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dc.contributor.authorTsuruta, James Ken_US
dc.contributor.authorDayton, Paul Aen_US
dc.contributor.authorGallippi, Caterina Men_US
dc.contributor.authorO'Rand, Michael Gen_US
dc.contributor.authorStreicker, Michael Aen_US
dc.contributor.authorGessner, Ryan Cen_US
dc.contributor.authorGregory, Thomas Sen_US
dc.contributor.authorSilva, Erick JRen_US
dc.contributor.authorHamil, Katherine Gen_US
dc.contributor.authorMoser, Glenda Jen_US
dc.contributor.authorSokal, David Cen_US
dc.identifier.citationReproductive Biology and Endocrinology. 2012 Jan 30;10(1):7en_US
dc.description.abstractBackground Studies published in the 1970s by Mostafa S. Fahim and colleagues showed that a short treatment with ultrasound caused the depletion of germ cells and infertility. The goal of the current study was to determine if a commercially available therapeutic ultrasound generator and transducer could be used as the basis for a male contraceptive. Methods Sprague-Dawley rats were anesthetized and their testes were treated with 1 MHz or 3 MHz ultrasound while varying power, duration and temperature of treatment. Results We found that 3 MHz ultrasound delivered with 2.2 Watt per square cm power for fifteen minutes was necessary to deplete spermatocytes and spermatids from the testis and that this treatment significantly reduced epididymal sperm reserves. 3 MHz ultrasound treatment reduced total epididymal sperm count 10-fold lower than the wet-heat control and decreased motile sperm counts 1,000-fold lower than wet-heat alone. The current treatment regimen provided nominally more energy to the treatment chamber than Fahim's originally reported conditions of 1 MHz ultrasound delivered at 1 Watt per square cm for ten minutes. However, the true spatial average intensity, effective radiating area and power output of the transducers used by Fahim were not reported, making a direct comparison impossible. We found that germ cell depletion was most uniform and effective when we rotated the therapeutic transducer to mitigate non-uniformity of the beam field. The lowest sperm count was achieved when the coupling medium (3% saline) was held at 37 degrees C and two consecutive 15-minute treatments of 3 MHz ultrasound at 2.2 Watt per square cm were separated by 2 days. Conclusions The non-invasive nature of ultrasound and its efficacy in reducing sperm count make therapeutic ultrasound a promising candidate for a male contraceptive. However, further studies must be conducted to confirm its efficacy in providing a contraceptive effect, to test the result of repeated use, to verify that the contraceptive effect is reversible and to demonstrate that there are no detrimental, long-term effects from using ultrasound as a method of male contraception.en_US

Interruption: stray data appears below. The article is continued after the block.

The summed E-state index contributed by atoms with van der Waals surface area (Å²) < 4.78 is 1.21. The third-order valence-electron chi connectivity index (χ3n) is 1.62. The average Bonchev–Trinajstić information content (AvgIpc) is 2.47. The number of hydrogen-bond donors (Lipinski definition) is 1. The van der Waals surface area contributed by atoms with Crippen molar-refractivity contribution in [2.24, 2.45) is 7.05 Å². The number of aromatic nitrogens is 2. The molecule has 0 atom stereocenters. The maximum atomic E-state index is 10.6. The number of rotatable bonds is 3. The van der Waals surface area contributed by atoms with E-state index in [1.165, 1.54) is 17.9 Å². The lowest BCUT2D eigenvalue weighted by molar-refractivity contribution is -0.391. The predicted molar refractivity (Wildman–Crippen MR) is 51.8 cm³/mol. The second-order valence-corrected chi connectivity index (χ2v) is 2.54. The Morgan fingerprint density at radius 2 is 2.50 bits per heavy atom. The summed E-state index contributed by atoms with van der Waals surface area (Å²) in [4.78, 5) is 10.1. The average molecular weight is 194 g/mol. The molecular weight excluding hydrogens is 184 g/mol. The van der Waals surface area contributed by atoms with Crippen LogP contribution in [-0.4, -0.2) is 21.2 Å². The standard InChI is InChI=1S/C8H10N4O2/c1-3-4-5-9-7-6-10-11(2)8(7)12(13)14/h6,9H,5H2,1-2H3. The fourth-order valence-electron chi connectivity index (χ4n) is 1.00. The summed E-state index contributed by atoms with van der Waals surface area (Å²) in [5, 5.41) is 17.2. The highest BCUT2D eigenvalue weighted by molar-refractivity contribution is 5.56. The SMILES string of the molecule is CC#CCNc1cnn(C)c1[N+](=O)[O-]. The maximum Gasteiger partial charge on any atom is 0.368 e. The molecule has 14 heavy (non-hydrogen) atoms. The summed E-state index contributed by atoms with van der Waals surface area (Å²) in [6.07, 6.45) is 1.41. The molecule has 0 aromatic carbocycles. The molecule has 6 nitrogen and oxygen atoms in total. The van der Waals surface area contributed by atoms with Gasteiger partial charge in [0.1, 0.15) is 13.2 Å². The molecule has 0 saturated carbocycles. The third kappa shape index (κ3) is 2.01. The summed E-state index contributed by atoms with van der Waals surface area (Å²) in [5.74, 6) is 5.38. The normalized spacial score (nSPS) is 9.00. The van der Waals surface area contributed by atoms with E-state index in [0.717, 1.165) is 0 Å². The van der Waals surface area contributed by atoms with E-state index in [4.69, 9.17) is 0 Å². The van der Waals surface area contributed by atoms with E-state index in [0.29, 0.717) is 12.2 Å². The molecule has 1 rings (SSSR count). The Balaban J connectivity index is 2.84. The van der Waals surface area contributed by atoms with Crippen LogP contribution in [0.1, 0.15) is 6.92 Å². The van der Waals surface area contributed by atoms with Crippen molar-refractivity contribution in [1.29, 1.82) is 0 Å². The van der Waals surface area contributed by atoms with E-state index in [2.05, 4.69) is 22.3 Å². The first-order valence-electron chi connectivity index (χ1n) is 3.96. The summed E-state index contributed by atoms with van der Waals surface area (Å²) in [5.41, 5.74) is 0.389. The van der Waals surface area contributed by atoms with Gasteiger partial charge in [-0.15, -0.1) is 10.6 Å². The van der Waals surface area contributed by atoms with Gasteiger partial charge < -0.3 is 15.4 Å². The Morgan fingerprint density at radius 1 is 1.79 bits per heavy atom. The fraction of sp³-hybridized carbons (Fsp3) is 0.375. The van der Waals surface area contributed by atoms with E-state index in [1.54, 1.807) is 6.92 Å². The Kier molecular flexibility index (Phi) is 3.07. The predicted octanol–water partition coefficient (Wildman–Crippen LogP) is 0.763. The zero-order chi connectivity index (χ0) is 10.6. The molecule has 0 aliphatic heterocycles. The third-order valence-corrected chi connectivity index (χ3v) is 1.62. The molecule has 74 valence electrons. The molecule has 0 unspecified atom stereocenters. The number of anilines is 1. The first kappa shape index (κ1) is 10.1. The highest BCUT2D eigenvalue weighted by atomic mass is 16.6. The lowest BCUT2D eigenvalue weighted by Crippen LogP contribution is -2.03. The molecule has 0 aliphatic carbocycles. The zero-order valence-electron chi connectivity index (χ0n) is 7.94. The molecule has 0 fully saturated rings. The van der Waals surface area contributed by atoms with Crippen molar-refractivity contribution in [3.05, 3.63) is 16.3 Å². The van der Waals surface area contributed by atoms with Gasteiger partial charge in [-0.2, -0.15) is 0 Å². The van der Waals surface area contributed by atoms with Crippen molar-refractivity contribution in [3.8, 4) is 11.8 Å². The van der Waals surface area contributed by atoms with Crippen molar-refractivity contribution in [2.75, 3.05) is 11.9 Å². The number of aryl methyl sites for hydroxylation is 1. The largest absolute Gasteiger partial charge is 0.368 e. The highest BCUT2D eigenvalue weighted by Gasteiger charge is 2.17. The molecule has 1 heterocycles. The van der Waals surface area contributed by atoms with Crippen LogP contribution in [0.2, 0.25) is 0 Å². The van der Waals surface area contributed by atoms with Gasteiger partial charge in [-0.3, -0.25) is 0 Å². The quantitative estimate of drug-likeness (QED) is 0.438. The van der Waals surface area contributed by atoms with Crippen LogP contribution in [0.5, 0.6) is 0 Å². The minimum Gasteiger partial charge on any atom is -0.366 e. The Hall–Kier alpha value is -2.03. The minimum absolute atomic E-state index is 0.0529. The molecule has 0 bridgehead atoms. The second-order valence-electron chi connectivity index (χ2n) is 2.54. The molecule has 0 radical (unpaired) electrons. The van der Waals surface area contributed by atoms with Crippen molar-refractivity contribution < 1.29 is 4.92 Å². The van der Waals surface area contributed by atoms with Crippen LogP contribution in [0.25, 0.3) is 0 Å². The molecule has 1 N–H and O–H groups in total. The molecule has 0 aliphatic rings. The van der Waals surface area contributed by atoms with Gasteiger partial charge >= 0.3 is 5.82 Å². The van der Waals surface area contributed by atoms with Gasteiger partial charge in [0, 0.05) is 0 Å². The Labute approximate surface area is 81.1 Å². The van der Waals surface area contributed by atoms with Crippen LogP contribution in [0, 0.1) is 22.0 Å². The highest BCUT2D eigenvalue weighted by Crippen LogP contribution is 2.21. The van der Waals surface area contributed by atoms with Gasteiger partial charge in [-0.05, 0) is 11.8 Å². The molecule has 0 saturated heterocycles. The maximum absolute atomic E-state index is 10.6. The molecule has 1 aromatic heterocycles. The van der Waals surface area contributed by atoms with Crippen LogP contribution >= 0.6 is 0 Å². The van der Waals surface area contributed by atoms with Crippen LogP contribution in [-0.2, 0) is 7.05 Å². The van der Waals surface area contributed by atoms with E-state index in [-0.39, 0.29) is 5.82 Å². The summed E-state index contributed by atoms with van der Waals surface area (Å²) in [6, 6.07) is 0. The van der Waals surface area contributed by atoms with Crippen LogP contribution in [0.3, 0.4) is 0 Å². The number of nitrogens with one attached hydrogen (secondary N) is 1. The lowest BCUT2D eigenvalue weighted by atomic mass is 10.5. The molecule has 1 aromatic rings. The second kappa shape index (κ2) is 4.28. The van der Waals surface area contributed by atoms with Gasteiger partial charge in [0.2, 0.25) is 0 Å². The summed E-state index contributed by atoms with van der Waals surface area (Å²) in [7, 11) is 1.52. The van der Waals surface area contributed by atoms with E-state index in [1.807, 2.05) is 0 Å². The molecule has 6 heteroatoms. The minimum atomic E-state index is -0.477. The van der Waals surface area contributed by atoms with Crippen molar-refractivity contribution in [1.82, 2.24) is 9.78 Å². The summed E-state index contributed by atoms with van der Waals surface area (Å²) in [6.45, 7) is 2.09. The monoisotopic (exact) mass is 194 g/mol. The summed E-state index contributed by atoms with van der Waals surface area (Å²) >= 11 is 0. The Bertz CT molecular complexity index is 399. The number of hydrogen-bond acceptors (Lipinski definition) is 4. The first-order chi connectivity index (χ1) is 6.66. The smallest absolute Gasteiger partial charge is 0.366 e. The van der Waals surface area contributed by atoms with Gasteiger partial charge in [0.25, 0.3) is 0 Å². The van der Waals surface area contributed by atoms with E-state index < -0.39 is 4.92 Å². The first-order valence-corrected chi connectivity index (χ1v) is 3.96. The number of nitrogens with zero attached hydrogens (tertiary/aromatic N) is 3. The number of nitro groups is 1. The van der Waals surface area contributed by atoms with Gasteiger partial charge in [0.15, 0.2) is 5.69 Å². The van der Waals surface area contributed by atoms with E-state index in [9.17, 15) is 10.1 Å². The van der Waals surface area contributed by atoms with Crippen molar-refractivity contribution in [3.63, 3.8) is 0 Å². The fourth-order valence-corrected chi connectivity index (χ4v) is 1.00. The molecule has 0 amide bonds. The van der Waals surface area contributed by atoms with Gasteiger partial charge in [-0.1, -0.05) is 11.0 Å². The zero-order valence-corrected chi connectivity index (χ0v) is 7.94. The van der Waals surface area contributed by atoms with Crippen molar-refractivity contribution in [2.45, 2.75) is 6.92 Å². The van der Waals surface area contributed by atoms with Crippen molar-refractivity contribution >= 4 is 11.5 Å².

dc.rightsCreative Commons Attribution 4.0 International*
dc.titleTherapeutic ultrasound as a potential male contraceptive: power, frequency and temperature required to deplete rat testes of meiotic cells and epididymides of sperm determined using a commercially available systemen_US
dc.typeArticle - Refereed
dc.description.versionPeer Reviewed
dc.rights.holderJames K Tsuruta et al.; licensee BioMed Central Ltd.en_US
dc.title.serialReproductive Biology and Endocrinology

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Creative Commons Attribution 4.0 International
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